Eclogite–high-pressure granulite metamorphism records early collision in West Gondwana: new data from the Southern Brasília Belt, Brazil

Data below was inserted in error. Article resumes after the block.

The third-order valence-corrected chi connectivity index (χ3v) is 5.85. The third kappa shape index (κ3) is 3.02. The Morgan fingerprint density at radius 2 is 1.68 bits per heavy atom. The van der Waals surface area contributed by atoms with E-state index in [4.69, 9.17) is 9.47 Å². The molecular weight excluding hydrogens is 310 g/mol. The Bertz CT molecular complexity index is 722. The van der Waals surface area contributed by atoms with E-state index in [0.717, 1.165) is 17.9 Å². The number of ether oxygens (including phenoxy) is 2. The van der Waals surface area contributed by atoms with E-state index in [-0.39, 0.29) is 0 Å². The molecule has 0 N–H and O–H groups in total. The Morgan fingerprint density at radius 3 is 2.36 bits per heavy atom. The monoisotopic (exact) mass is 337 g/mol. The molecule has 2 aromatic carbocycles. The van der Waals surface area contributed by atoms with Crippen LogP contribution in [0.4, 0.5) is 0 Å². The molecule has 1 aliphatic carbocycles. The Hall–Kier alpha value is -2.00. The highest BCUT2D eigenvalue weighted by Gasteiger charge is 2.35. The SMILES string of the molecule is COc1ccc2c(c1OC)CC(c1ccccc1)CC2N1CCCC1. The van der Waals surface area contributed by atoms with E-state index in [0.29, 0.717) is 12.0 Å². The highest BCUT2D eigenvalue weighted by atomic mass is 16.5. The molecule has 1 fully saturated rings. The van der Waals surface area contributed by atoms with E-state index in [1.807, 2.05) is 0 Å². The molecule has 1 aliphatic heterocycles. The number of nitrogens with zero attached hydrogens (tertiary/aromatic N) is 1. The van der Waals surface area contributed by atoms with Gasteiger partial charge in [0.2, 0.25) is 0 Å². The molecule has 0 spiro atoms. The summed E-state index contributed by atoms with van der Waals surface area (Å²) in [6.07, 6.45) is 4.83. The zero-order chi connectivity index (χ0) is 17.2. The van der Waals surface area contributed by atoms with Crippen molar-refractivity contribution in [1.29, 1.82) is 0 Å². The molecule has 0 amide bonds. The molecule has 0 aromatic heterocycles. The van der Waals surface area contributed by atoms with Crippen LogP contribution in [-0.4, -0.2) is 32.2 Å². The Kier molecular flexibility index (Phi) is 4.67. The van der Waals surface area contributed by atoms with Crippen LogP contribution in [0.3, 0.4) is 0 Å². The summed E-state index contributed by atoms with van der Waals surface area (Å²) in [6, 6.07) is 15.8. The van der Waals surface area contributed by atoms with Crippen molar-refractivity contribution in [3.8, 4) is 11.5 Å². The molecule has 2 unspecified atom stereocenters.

Nappes in the southern sector of the Southern Brasília Belt record suturing of the Paranapanema Block and Socorro–Guaxupé Arc with a subducted passive margin on the western side of the São Francisco Craton. We report secondary ion mass spectrometry U–Pb zircon ages that for the first time constrain the age of: (1) retrograded eclogite from a block along the tectonic contact beneath the uppermost nappe in a stack of passive margin-derived nappes; (2) high-pressure granulite-facies metamorphism in the uppermost passive margin-derived nappe; (3) high-pressure granulite-facies metamorphism in the overlying arc-derived nappe. Rare zircons from a retrograded eclogite yield a 206Pb/238U age of 678 ± 29 Ma, which we interpret as most likely to date close-to-peak-P metamorphism and to provide a minimum age for detachment of the overlying passive margin-derived nappe from the subducting plate. Zircon associated with ilmenite in samples from two structural levels in the passive margin-derived high-pressure granulite nappe yields 206Pb/238U ages of 648 ± 12 and 647 ± 11 Ma, and Ti-in-zircon crystallization temperatures from c. 860 °C down to c. 785 °C, but skewed toward the lower part of the range. These data indicate zircon formation during cooling from around peak T to the solidus, consistent with the high-T retrograde P–T path deduced from microstructures linked to phase assemblage fields in isochemical phase diagrams. Rb–Sr multi-mineral–whole-rock isochrons from two samples from close to the bottom of this nappe date formation of a retrograde sillimanite-bearing penetrative fabric to c. 590 Ma at temperatures of c. 750 °C (based on Ti-in-quartz thermometry). Rare zircons from leucosome in high-pressure granulite from the overlying arc-derived nappe yield a 206Pb/238U age of 622 ± 28 Ma and Ti-in-zircon crystallization temperatures from c. 970 °C down to c. 820 °C, which we interpret to record formation of zircon during cooling from peak high-pressure granulite-facies conditions. These ages indicate that the first stage of craton amalgamation in West Gondwana may have occurred earlier than previously inferred.